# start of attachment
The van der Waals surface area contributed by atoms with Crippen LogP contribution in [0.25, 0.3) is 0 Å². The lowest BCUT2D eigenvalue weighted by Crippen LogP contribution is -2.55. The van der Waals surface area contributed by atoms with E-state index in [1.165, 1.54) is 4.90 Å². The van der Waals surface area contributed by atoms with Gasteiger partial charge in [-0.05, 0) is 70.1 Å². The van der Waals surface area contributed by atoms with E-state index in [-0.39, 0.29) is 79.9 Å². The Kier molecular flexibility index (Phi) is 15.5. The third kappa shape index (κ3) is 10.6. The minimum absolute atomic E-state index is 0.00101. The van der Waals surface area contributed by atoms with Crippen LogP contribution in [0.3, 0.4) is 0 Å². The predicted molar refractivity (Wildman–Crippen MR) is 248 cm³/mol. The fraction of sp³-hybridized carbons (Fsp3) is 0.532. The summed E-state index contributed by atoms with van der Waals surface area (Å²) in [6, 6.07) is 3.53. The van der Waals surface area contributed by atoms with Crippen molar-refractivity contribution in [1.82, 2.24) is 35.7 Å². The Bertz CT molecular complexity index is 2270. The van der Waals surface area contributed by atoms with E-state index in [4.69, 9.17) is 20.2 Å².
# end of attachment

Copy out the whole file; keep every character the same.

The van der Waals surface area contributed by atoms with Crippen LogP contribution in [0.25, 0.3) is 0 Å². The lowest BCUT2D eigenvalue weighted by Crippen LogP contribution is -2.55. The van der Waals surface area contributed by atoms with E-state index in [1.165, 1.54) is 4.90 Å². The van der Waals surface area contributed by atoms with Gasteiger partial charge in [-0.05, 0) is 70.1 Å². The van der Waals surface area contributed by atoms with E-state index in [-0.39, 0.29) is 79.9 Å². The Kier molecular flexibility index (Phi) is 15.5. The third kappa shape index (κ3) is 10.6. The minimum absolute atomic E-state index is 0.00101. The van der Waals surface area contributed by atoms with Crippen LogP contribution in [0.3, 0.4) is 0 Å². The predicted molar refractivity (Wildman–Crippen MR) is 248 cm³/mol. The fraction of sp³-hybridized carbons (Fsp3) is 0.532. The summed E-state index contributed by atoms with van der Waals surface area (Å²) in [6, 6.07) is 3.53. The van der Waals surface area contributed by atoms with Crippen molar-refractivity contribution in [1.82, 2.24) is 35.7 Å². The Bertz CT molecular complexity index is 2270. The van der Waals surface area contributed by atoms with E-state index in [4.69, 9.17) is 20.2 Å².